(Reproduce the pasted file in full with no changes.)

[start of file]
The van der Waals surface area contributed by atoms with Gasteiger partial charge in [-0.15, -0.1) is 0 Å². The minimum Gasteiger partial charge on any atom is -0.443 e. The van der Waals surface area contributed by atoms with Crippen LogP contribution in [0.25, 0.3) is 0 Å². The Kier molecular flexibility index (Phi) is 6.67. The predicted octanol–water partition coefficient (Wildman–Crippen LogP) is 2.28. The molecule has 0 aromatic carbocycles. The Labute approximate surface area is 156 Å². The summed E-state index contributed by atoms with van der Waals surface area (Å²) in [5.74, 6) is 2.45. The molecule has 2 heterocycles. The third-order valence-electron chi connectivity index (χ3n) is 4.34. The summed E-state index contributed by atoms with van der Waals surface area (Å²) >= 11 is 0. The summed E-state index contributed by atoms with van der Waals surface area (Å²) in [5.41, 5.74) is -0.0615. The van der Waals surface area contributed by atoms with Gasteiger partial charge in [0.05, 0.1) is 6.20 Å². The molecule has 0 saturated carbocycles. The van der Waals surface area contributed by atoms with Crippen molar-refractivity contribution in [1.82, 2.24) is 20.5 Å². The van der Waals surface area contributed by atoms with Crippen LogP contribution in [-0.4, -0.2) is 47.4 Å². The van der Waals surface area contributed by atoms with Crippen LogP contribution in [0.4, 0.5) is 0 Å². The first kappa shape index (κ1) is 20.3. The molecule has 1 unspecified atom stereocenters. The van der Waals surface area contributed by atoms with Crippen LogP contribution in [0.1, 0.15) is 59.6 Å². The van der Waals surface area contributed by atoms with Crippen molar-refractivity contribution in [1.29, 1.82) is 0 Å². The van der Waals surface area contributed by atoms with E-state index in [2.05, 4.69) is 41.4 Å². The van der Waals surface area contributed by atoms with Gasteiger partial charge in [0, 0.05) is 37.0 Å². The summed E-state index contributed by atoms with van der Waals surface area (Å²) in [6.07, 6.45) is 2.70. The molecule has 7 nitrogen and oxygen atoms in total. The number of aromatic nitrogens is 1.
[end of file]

The van der Waals surface area contributed by atoms with Gasteiger partial charge in [-0.15, -0.1) is 0 Å². The minimum Gasteiger partial charge on any atom is -0.443 e. The van der Waals surface area contributed by atoms with Crippen LogP contribution in [0.25, 0.3) is 0 Å². The Kier molecular flexibility index (Phi) is 6.67. The predicted octanol–water partition coefficient (Wildman–Crippen LogP) is 2.28. The molecule has 0 aromatic carbocycles. The Labute approximate surface area is 156 Å². The summed E-state index contributed by atoms with van der Waals surface area (Å²) in [5.74, 6) is 2.45. The molecule has 2 heterocycles. The third-order valence-electron chi connectivity index (χ3n) is 4.34. The summed E-state index contributed by atoms with van der Waals surface area (Å²) >= 11 is 0. The summed E-state index contributed by atoms with van der Waals surface area (Å²) in [5.41, 5.74) is -0.0615. The van der Waals surface area contributed by atoms with Gasteiger partial charge in [0.05, 0.1) is 6.20 Å². The molecule has 0 saturated carbocycles. The van der Waals surface area contributed by atoms with Crippen molar-refractivity contribution in [1.82, 2.24) is 20.5 Å². The van der Waals surface area contributed by atoms with Crippen LogP contribution in [-0.4, -0.2) is 47.4 Å². The van der Waals surface area contributed by atoms with Crippen LogP contribution in [0.4, 0.5) is 0 Å². The first kappa shape index (κ1) is 20.3. The molecule has 1 unspecified atom stereocenters. The van der Waals surface area contributed by atoms with Crippen LogP contribution in [0.1, 0.15) is 59.6 Å². The van der Waals surface area contributed by atoms with Crippen molar-refractivity contribution in [1.29, 1.82) is 0 Å². The van der Waals surface area contributed by atoms with E-state index in [2.05, 4.69) is 41.4 Å². The van der Waals surface area contributed by atoms with Gasteiger partial charge in [0, 0.05) is 37.0 Å². The summed E-state index contributed by atoms with van der Waals surface area (Å²) in [6.07, 6.45) is 2.70. The molecule has 7 nitrogen and oxygen atoms in total. The number of aromatic nitrogens is 1.